LSTM Home > LSTM Research > LSTM Online Archive

Association of Neonatal Hypothermia with Morbidity and Mortality in a Tertiary Hospital in Malawi.

Downloads

Downloads per month over past year

Phoya, Frank, Langton, Josephine, Dube, Queen and Iroh Tam, Pui-Ying ORCID: https://orcid.org/0000-0002-3682-8892 (2020) 'Association of Neonatal Hypothermia with Morbidity and Mortality in a Tertiary Hospital in Malawi.'. Journal of Tropical Pediatrics. (In Press)

[img] Text
Phoya_hypothermia - Pui-Ying Iroh Tam.doc - Accepted Version
Available under License Creative Commons Attribution.

Download (73kB)

Abstract

OBJECTIVES
To evaluate associations with neonatal hypothermia in a tertiary-level neonatal unit (NU) in Malawi.
METHODS
Neonates with a birth weight >1000 g were recruited and temperatures were recorded 5 min after birth, on admission and 4 h thereafter. Clinical course and outcome were reviewed. Data were analysed using Stata v.15 and p < 0.05 was considered statistically significant.
RESULTS
Between August 2018 to March 2019, 120 neonates were enrolled, and 112 were included in the data analysis. Hypothermia at 5 min after birth was noted in 74%, 77% on admission to the NU and 38% at 24 h. Neonates who had hypothermia 5 min after birth were more likely to have hypothermia on admission to the NU compared with normothermic subjects (p < 0.01). All neonates with hypothermia on admission to the NU died (100 vs.72%, p = 0.02), but hypothermia at 5 min nor at 24 h were not associated with mortality. After adjusting for potential confounders, the odds ratio of hypothermia at 5 min for hypothermia on admission to NU was 13.31 (95% CI 4.17-42.54).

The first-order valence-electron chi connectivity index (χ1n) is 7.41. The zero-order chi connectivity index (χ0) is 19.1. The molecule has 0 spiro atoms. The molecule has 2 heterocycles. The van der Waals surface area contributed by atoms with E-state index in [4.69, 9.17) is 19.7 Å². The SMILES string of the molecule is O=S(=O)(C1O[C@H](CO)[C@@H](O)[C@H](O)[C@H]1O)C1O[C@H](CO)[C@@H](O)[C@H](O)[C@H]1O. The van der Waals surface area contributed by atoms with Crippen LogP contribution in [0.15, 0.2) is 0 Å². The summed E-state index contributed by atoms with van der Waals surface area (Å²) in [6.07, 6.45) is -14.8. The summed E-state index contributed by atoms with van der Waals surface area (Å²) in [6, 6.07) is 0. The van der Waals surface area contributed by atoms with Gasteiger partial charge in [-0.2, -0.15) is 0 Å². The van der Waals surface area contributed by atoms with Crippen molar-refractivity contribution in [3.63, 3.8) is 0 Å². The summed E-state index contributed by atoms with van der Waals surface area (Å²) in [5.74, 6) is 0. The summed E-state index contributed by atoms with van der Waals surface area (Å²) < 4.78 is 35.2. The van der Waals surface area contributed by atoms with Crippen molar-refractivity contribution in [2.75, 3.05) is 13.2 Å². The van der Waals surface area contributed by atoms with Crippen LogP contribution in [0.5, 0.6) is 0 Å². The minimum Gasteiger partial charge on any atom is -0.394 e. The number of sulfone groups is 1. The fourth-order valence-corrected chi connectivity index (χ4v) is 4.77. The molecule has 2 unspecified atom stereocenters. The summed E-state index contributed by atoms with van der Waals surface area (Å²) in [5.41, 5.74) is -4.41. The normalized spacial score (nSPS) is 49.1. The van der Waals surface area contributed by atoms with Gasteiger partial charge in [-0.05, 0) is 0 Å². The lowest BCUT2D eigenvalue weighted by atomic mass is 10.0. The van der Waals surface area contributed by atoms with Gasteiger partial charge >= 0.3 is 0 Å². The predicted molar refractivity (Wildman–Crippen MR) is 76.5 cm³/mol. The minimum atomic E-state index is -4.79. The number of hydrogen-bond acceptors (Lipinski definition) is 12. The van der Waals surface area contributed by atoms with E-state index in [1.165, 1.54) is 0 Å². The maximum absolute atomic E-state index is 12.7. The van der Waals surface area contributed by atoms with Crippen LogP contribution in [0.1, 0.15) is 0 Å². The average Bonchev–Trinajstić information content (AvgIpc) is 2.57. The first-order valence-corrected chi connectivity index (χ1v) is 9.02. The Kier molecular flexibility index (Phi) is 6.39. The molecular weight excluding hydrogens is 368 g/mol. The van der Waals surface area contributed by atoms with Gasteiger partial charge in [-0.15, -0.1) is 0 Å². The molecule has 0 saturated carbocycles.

DISCUSSION
A large proportion of hospitalized neonates is hypothermic on admission and has associated morbidity and mortality. Our findings suggest that a strong predictor of mortality is neonatal hypothermia on admission to the NU, and that early intervention in the immediate period after delivery could decrease the incidence of hypothermia and reduce associated morbidity and mortality.

Item Type: Article
Subjects: WA Public Health > Health Problems of Special Population Groups > WA 395 Health in developing countries
WD Disorders of Systemic, Metabolic or Environmental Origin, etc > Disorders and Injuries of Environmental Origin > WD 600 General works
WY Nursing > WY 157.3 Maternal-child nursing. Neonatal nursing. Perinatal nursing
Faculty: Department: Clinical Sciences & International Health > Malawi-Liverpool-Wellcome Programme (MLW)
Digital Object Identifer (DOI): https://doi.org/10.1093/tropej/fmz086
Depositing User: Julie Franco
Date Deposited: 25 Mar 2020 10:26
Last Modified: 31 Jul 2020 09:21
URI: https://archive.lstmed.ac.uk/id/eprint/14061

Statistics

View details

Actions (login required)

Edit Item Edit Item